The concerns of a number of Brown Township residents about a proposed housing development slated for construction on the Big Darby Creek watershed dominated Monday's public hearing of the Hilliard City Council.
The Heritage Preserve neighborhood of over 700 homes would encompass over 400 acres in the environmentally sensitive area, which has been the focal point of battles between developers and environmentalists for decades.
"This is just too many homes in too small of an area," said township resident Bill Toomer. "There is no way to protect the watershed from pollution and runoff from a development of this size."
Although Toomer's concerns were echoed by many other area residents, it appears that Hilliard city officials are satisfied with the developers' intention to include wooded areas, preserve streams, wetlands and bike paths in their building plans.
Monday's meeting follows months of debate over the proposed development, which would be the first neighborhood built in the wetland. In August, the Big Darby Accord Advisory Panel voted 9-0 against Heritage Preserve, citing specifics of the accord, which call for no more than one dwelling per acre in the protected area. Heritage Preserve would average roughly 1 2/3 dwellings per acre.
In addition to environmental concerns, increased traffic in the area was a potential problem raised by other residents.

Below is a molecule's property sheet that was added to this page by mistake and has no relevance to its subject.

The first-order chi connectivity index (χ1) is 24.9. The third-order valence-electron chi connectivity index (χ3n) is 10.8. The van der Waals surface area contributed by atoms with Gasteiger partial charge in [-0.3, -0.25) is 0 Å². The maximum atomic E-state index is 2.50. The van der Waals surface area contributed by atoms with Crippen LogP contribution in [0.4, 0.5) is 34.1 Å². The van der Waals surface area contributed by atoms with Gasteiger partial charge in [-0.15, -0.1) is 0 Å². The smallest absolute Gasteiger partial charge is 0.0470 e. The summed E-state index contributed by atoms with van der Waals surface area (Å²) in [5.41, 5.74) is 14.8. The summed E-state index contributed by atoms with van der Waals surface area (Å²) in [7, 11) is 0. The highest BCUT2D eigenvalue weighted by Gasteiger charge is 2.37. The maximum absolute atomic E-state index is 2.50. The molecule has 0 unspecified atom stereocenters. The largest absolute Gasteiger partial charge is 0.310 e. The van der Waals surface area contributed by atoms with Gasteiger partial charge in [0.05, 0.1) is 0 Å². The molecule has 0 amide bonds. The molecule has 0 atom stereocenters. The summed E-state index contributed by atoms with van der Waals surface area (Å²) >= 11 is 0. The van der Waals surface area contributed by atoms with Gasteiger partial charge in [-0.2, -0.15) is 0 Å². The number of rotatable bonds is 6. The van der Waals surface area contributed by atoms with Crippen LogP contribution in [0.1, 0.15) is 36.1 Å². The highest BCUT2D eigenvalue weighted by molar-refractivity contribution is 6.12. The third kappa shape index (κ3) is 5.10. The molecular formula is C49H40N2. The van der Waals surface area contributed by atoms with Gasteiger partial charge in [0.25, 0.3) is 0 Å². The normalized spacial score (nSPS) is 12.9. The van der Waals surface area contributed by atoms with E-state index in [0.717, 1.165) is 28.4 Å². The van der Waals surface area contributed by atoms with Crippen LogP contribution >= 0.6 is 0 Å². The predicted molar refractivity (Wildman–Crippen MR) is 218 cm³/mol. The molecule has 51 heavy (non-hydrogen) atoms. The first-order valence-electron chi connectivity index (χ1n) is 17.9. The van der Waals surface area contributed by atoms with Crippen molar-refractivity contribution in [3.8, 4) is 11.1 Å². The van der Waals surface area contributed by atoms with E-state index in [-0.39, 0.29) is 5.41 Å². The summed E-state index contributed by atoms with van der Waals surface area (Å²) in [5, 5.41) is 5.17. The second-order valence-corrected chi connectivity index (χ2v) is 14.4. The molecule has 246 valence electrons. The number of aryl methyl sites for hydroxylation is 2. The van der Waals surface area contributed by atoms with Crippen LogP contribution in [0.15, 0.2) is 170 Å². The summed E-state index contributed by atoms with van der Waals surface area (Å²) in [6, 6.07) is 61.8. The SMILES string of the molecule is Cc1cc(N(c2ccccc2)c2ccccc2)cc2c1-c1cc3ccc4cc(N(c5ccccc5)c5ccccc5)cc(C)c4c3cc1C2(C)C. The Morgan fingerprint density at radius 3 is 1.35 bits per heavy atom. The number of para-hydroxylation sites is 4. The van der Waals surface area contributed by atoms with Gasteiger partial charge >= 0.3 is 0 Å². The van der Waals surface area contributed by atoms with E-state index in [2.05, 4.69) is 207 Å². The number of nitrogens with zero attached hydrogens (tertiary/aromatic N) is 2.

"This is a very large development," said homeowner Rob Purvis. "In addition to the pollution and runoff to the Darby, there are going to be hundreds and hundreds of cars coming in and out daily. It certainly changes the quality of life, not to mention air."
In November, Hilliard's Planning and Zoning Commission voted 5-0 to recommend that the council approve the project.
Hilliard is one of 10 communities that agreed to the terms of the Big Darby Accord, and has tried for years to balance the development needs of the community with the protection of this environmentally sensitive area. City Planner John Talentino stressed that point on Monday, pointing out that the construction of Heritage Preserve would not exceed the city's allotted development area of 2,000 acres.
Neither the opinion of the Darby Advisory Panel or the Planning and Zoning Commission is binding, and both the township and city have agreed to future meetings to try and work out a solution.